This is pretty much the last of China Choy (seeds shared by Ottawa Gardener).  The leaves now have tons of pinhead-sized holes from flea beetles (I think that's what they are), but they will still taste good.  These were Keith's favorite vegetables this spring.  They grew really well in the garden this spring without any cabbage looper damage.  I also grew bok choy and tatsoi, but they bolted much earlier than China Choy, so this is definitely our favorite.  I'm letting a few plants bolt (you can see a few yellow flower petals that got stuck to some of the leaves in the picture) and go to seed so I can collect lots of seeds for next season.  Keith would like me to plant a whole bed full of these next year.  Since each of our beds is 12 ft x 4 ft, that would be a LOT of china choy!  I also harvested a bunch of green onions.

Collection of this week's harvest, minus the lettuce from Saturday.

Happy Harvest Monday, everyone!
  • Lettuce Mix 40.00 oz
  • Swiss Chard 16.60 oz
  • Red Russian Kale 5.70 oz
  • Asian Greens 9.35 oz
  • Green Onions 8.70 oz 
  • Garlic 1.75 oz
  • Peas 2.60 oz
  • Sweet Peppers 0.70 oz
  • Weekly Total 85.40 oz, or 5.34 lbs
  • 2011 Total 14.71 lbs

Sunday, June 26, 2011

First Time Harvesting Garlic

The softneck garlic from the grocery store that I planted last Halloween were starting to look like they might be ready to be harvested.  But since this is our first time growing garlic, I wasn't sure if they were really ready.  I read somewhere that they are ready to pull when the bottom leaves start to turn brown, and then I read somewhere else that they are ready when the whole plant flops over.  My garlic plants definitely have some browning leaves, but they haven't flopped over yet, so I decided to pull one to see how it looked.  Keith did the honor of pulling it out of the soil ("this thing is really stuck in here!"), and we did a quick happy dance when we saw that a perfectly shaped head of garlic was attached to the bottom of three feet of wilty garlic greens.

Well, I had to see what it looked under all those outer layers, so I peeled it right up.  I noticed that the normal papery garlic skin was absent from this fresh head of garlic.  Instead, the outer layers protecting the garlic cloves felt a little juicy, fleshy, and hmm, fresh?  I'm guessing that the paper skins come from proper curing of homegrown garlic.

After all the layers were peeled off, I ended up with six beautiful cloves of garlic.  I haven't tasted it, so I can't speak to the flavor, but by the looks of it, I'm pretty happy with our grocery store garlic growing success!  As for the size, I feel like they could be a little bigger, so I'm going to leave the remaining plants in the garden a little longer, maybe another week or two, and see if they can grow any more.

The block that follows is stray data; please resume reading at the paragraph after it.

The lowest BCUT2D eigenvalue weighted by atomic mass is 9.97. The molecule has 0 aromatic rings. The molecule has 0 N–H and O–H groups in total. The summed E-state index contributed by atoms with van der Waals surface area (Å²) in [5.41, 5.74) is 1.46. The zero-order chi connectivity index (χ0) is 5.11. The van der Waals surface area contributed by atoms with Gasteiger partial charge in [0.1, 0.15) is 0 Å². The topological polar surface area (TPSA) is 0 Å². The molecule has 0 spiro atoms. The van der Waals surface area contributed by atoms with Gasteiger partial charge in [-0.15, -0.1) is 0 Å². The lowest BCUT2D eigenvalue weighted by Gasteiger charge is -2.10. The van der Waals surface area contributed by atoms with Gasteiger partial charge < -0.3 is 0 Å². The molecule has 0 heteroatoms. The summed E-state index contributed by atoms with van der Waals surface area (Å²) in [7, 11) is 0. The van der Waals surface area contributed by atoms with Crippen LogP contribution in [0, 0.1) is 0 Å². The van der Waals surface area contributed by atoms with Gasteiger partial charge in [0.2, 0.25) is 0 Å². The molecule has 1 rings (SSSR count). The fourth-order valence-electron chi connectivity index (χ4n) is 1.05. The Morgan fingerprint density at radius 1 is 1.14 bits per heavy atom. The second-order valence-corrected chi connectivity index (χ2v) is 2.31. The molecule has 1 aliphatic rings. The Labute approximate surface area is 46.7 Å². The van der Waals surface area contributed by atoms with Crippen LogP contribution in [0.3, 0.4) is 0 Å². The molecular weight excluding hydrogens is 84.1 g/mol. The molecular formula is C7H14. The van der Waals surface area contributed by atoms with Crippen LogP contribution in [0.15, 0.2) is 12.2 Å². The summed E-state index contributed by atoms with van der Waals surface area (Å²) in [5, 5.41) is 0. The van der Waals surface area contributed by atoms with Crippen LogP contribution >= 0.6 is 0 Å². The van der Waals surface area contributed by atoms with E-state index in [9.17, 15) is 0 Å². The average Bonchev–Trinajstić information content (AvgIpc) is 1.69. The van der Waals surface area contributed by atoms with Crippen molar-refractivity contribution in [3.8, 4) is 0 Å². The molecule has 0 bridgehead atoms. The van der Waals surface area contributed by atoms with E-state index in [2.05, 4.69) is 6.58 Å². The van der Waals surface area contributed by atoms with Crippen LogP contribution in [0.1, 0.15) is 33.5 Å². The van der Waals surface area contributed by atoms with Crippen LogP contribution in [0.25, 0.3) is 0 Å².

Thursday, June 23, 2011

Building Tomato Trellis Structures

We are growing tomatoes in two of our six raised beds.  Bed #5 has one main row of indeterminate heirloom tomatoes plus a few more smaller variety tomatoes (Tiny Tim and Patio).  Bed #6 sort of has two main rows of indeterminate heirloom tomatoes - "sort of" because the plants are not all in neat lines.  I have a good excuse for this disarray.

My excuse is that I planted some of my dying tomato seedlings in these beds hoping for the best, and when it looked like "best" wasn't going to happen, I went out and bought some tomato transplants to replace them.  When I planted the store-bought transplants, I should have pulled the home-grown dying ones, but I just couldn't do it.  They looked sickly and sad, but they weren't completely dead yet and I told myself that I would pull them "next week" when they really died.

Well, would you believe that most of these sick tomato seedlings actually came back to life?  I couldn't believe it either, but somehow they did.  They look almost as good as the store-bought ones now.  Although it makes me really happy to see them bouncing back to life, now Bed #5 is quickly becoming overcrowded and Bed #6 has tomatoes growing "out of line."  As a good logical gardener, I should probably thin out some plants in Bed #5 and give the remaining ones a good chance to thrive.  But as an emotional first time heirloom tomato gardener, I just can't bring myself to dig up good healthy-looking plants.  What to do, what to do...

So instead of making the right decision, I went ahead and just moved forward with the plans to build trellis structures for them.  After reviewing numerous tomato support options (various shapes of cages, stakes, weaving, etc.) on the web and on fellow gardeners' blogs, we decided to do what we do best and improvise our own trellis structure using the most economical option we could find at the local Home Depot, which turned out to be 10-foot electrical conduits and string.

This is a front-view of our Bed #5.  In the front part of the bed are carrots, Patio and Tiny Tim tomatoes, and some basil.  In the middle are onions.  The back part of the bed has all tomatoes.  For the trellis structure, Keith pounded four 10-foot electrical conduits two feet in the ground (thus giving us 8-foot vertical support), and tied another 10-foot section across the top using expert lashing skills from his Boy Scout days.  We then tied three sets of strings horizontally across the four vertical poles in 10-inch intervals.  On the right side of the picture, you can also see a few vertically tied strings, because I wanted to experiment with both vertical and horizontal string options.

I secured each tomato plant to the horizontal string using Velcro plant ties.  As the tomatoes grow taller, more strings will be tied every 10-inches and the plants will be secured to the strings using the same method.

In Bed #6, we designed the trellis structure a bit differently.  We pounded three rows of four 10-foot electrical conduits two feet in the ground.  Each column of three poles was tied to a 2.5 ft section of electrical conduit for additional stability.  The trellis structures in both Beds #5 and #6 were further stabilized with strings anchored down like guy-wires.  In the above picture, you can also see some shorter vertical green poles in the foreground - never mind them, they are part of my makeshift bean/cucumber trellis in Bed #3.